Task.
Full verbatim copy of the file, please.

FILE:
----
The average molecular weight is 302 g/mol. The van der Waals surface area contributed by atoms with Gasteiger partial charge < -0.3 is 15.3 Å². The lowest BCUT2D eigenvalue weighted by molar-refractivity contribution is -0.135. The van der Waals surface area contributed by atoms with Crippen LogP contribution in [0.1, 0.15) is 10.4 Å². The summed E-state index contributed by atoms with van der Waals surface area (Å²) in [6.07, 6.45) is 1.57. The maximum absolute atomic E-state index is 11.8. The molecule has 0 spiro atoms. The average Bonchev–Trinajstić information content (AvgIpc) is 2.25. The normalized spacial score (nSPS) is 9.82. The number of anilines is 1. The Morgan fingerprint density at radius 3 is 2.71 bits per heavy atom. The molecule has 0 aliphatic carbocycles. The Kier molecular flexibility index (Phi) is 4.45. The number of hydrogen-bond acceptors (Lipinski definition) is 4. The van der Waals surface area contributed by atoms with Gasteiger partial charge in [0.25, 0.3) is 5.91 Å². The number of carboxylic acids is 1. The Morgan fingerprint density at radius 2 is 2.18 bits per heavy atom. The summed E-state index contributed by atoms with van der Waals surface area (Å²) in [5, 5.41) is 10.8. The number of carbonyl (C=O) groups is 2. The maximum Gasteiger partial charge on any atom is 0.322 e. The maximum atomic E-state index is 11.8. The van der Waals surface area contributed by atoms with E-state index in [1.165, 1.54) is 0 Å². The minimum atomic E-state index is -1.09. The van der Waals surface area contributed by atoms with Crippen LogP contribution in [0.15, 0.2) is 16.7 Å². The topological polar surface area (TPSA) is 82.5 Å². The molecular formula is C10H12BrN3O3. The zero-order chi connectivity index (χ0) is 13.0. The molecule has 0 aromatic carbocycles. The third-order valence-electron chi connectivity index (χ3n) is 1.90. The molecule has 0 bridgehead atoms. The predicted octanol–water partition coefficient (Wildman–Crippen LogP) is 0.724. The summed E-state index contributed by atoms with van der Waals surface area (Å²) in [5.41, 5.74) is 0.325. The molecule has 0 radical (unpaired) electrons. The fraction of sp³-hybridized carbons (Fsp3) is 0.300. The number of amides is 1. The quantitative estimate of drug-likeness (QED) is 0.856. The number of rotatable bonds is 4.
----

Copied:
The average molecular weight is 302 g/mol. The van der Waals surface area contributed by atoms with Gasteiger partial charge < -0.3 is 15.3 Å². The lowest BCUT2D eigenvalue weighted by molar-refractivity contribution is -0.135. The van der Waals surface area contributed by atoms with Crippen LogP contribution in [0.1, 0.15) is 10.4 Å². The summed E-state index contributed by atoms with van der Waals surface area (Å²) in [6.07, 6.45) is 1.57. The maximum absolute atomic E-state index is 11.8. The molecule has 0 spiro atoms. The average Bonchev–Trinajstić information content (AvgIpc) is 2.25. The normalized spacial score (nSPS) is 9.82. The number of anilines is 1. The Morgan fingerprint density at radius 3 is 2.71 bits per heavy atom. The molecule has 0 aliphatic carbocycles. The Kier molecular flexibility index (Phi) is 4.45. The number of hydrogen-bond acceptors (Lipinski definition) is 4. The van der Waals surface area contributed by atoms with Gasteiger partial charge in [0.25, 0.3) is 5.91 Å². The number of carboxylic acids is 1. The Morgan fingerprint density at radius 2 is 2.18 bits per heavy atom. The summed E-state index contributed by atoms with van der Waals surface area (Å²) in [5, 5.41) is 10.8. The number of carbonyl (C=O) groups is 2. The maximum Gasteiger partial charge on any atom is 0.322 e. The maximum atomic E-state index is 11.8. The van der Waals surface area contributed by atoms with E-state index in [1.165, 1.54) is 0 Å². The minimum atomic E-state index is -1.09. The van der Waals surface area contributed by atoms with Crippen LogP contribution in [0.15, 0.2) is 16.7 Å². The topological polar surface area (TPSA) is 82.5 Å². The molecular formula is C10H12BrN3O3. The zero-order chi connectivity index (χ0) is 13.0. The molecule has 0 aromatic carbocycles. The third-order valence-electron chi connectivity index (χ3n) is 1.90. The molecule has 0 bridgehead atoms. The predicted octanol–water partition coefficient (Wildman–Crippen LogP) is 0.724. The summed E-state index contributed by atoms with van der Waals surface area (Å²) in [5.41, 5.74) is 0.325. The molecule has 0 radical (unpaired) electrons. The fraction of sp³-hybridized carbons (Fsp3) is 0.300. The number of amides is 1. The quantitative estimate of drug-likeness (QED) is 0.856. The number of rotatable bonds is 4.